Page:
F1 illustrates rates of treatment seeking for the intention-to-treat sample, the treated sample, and the control group. The control group depicted in the figure (N=155) was a subgroup of the original control group that was comparable to the treated sample in terms of having a valid address in the community as established by the criteria described above. Participants in the treated sample were significantly more likely than those in the control group to schedule an intake appointment (27.5 percent versus 7.1 percent; χ2=23.73, df=1, p<.001; N=344), to present for an intake assessment session (22.6 percent versus 7.1 percent; χ2=15.44, df=1, p<.001; N=341), and to attend at least one follow-up treatment session (19.4 percent versus 5.8 percent; χ2=13.55, df=1; p<.001; N=341).

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Correlates of effectiveness

The telephone survey responses of participants in the treated sample who sought mental health services were compared with the responses of those who did not. (Survey data were not available for 21 veterans because an earlier version of study procedures did not require telephone survey administration to participants responding to the mailed intervention.) The measure of treatment seeking used in these comparisons was veterans' willingness to schedule a clinic appointment at the VA facility or with a community mental health provider. This outcome measure was used because it was the only marker of treatment seeking available for both VA and community providers. In addition, willingness to schedule an appointment at VA proved highly predictive of veterans' subsequent attendance at the session (90 percent concordance).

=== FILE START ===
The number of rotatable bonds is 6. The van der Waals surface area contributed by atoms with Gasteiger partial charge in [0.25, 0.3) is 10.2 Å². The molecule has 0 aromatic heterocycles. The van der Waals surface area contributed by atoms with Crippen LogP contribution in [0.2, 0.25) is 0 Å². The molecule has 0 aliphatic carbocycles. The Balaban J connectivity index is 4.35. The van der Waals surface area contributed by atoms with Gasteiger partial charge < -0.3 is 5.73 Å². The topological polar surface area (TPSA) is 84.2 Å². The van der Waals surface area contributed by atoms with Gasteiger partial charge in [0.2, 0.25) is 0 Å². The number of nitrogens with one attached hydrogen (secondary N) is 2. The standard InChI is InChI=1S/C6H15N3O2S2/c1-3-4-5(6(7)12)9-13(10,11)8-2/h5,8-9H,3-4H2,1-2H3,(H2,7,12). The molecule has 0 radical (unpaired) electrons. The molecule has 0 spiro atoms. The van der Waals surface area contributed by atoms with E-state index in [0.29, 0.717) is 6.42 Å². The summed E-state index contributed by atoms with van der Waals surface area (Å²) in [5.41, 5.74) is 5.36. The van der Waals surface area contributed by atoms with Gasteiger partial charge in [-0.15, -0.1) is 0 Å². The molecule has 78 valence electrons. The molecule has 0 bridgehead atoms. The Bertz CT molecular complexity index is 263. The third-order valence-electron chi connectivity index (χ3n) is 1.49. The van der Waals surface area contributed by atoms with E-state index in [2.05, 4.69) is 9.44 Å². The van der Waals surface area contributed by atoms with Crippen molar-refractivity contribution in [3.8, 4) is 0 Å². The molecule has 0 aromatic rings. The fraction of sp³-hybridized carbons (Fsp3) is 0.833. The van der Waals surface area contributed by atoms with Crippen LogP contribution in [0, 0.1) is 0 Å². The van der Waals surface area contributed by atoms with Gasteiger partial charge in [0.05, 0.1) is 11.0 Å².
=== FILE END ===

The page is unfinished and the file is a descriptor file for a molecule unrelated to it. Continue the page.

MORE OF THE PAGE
Telephone surveys were successfully administered to 104 veterans (56 percent) in the treated sample. Of veterans in this sample who were called, 18 (9.5 percent) did not answer the phone after three or more calls, 44 (23.3 percent) did not call the study coordinator back after she left at least two messages, and four (2.1 percent) declined to participate. Of the 104 individuals in the treated sample who completed the survey, 70 (67.3 percent) indicated that they received and read the mailing sent to them, 20 (19.2 percent) stated that they received but did not read the mailing, and 14 (13.5 percent) stated that they did not receive the mailing.

t1 compares veterans who sought treatment as a result of the intervention and those who did not on items assessed during survey administration. The table reports uncorrected significance values as well as values that remained significant after a Bonferroni correction was used to adjust an alpha level of p<.05 (18). Uncorrected significance values were reported because stringent control for type I error using the Bonferroni method increases risk for failing to detect meaningful associations (type II error).